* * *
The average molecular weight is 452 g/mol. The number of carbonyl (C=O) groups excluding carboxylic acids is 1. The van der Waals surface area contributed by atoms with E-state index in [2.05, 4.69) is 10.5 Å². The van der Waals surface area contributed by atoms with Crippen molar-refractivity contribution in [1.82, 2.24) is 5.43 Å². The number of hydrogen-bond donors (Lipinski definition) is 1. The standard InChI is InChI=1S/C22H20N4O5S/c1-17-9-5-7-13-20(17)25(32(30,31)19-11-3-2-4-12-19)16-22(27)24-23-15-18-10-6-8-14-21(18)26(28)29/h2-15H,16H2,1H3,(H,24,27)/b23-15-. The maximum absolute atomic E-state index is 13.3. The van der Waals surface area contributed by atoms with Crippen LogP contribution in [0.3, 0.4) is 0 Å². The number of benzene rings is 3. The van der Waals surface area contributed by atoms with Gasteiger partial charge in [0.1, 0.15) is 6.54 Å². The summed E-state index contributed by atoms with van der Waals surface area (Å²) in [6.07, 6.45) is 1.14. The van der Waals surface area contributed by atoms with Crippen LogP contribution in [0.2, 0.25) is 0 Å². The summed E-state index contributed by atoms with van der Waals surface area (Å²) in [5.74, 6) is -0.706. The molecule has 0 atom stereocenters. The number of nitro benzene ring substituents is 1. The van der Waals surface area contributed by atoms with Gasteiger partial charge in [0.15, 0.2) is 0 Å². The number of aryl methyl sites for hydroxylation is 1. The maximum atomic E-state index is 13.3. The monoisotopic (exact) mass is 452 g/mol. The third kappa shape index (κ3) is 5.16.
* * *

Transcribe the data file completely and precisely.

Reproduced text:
The average molecular weight is 452 g/mol. The number of carbonyl (C=O) groups excluding carboxylic acids is 1. The van der Waals surface area contributed by atoms with E-state index in [2.05, 4.69) is 10.5 Å². The van der Waals surface area contributed by atoms with Crippen molar-refractivity contribution in [1.82, 2.24) is 5.43 Å². The number of hydrogen-bond donors (Lipinski definition) is 1. The standard InChI is InChI=1S/C22H20N4O5S/c1-17-9-5-7-13-20(17)25(32(30,31)19-11-3-2-4-12-19)16-22(27)24-23-15-18-10-6-8-14-21(18)26(28)29/h2-15H,16H2,1H3,(H,24,27)/b23-15-. The maximum absolute atomic E-state index is 13.3. The van der Waals surface area contributed by atoms with Crippen LogP contribution in [0.3, 0.4) is 0 Å². The number of benzene rings is 3. The van der Waals surface area contributed by atoms with Gasteiger partial charge in [0.1, 0.15) is 6.54 Å². The summed E-state index contributed by atoms with van der Waals surface area (Å²) in [6.07, 6.45) is 1.14. The van der Waals surface area contributed by atoms with Crippen LogP contribution in [0.2, 0.25) is 0 Å². The summed E-state index contributed by atoms with van der Waals surface area (Å²) in [5.74, 6) is -0.706. The molecule has 0 atom stereocenters. The number of nitro benzene ring substituents is 1. The van der Waals surface area contributed by atoms with Gasteiger partial charge in [0.15, 0.2) is 0 Å². The number of aryl methyl sites for hydroxylation is 1. The maximum atomic E-state index is 13.3. The monoisotopic (exact) mass is 452 g/mol. The third kappa shape index (κ3) is 5.16.